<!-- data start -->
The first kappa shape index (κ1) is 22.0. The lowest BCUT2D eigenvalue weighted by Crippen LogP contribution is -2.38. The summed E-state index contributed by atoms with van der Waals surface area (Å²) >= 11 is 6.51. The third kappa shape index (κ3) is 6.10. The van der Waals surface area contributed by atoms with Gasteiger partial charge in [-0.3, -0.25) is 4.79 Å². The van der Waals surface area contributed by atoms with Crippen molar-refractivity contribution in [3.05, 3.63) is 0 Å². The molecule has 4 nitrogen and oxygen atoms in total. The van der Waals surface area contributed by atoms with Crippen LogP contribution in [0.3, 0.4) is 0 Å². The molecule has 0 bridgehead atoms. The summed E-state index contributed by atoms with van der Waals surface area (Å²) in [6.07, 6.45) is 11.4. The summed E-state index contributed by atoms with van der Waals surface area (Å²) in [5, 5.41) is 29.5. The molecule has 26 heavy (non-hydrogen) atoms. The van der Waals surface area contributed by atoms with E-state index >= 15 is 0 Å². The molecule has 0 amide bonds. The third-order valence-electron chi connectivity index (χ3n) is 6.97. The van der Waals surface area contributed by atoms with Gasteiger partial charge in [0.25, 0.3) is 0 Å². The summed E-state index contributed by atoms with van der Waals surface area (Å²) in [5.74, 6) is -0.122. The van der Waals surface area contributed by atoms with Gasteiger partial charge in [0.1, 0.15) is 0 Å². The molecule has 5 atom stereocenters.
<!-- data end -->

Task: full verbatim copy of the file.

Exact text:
The first kappa shape index (κ1) is 22.0. The lowest BCUT2D eigenvalue weighted by Crippen LogP contribution is -2.38. The summed E-state index contributed by atoms with van der Waals surface area (Å²) >= 11 is 6.51. The third kappa shape index (κ3) is 6.10. The van der Waals surface area contributed by atoms with Gasteiger partial charge in [-0.3, -0.25) is 4.79 Å². The van der Waals surface area contributed by atoms with Crippen molar-refractivity contribution in [3.05, 3.63) is 0 Å². The molecule has 4 nitrogen and oxygen atoms in total. The van der Waals surface area contributed by atoms with Crippen LogP contribution in [0.3, 0.4) is 0 Å². The molecule has 0 bridgehead atoms. The summed E-state index contributed by atoms with van der Waals surface area (Å²) in [6.07, 6.45) is 11.4. The summed E-state index contributed by atoms with van der Waals surface area (Å²) in [5, 5.41) is 29.5. The molecule has 26 heavy (non-hydrogen) atoms. The van der Waals surface area contributed by atoms with E-state index >= 15 is 0 Å². The molecule has 0 amide bonds. The third-order valence-electron chi connectivity index (χ3n) is 6.97. The van der Waals surface area contributed by atoms with Gasteiger partial charge in [0.25, 0.3) is 0 Å². The summed E-state index contributed by atoms with van der Waals surface area (Å²) in [5.74, 6) is -0.122. The van der Waals surface area contributed by atoms with Gasteiger partial charge in [0.1, 0.15) is 0 Å². The molecule has 5 atom stereocenters.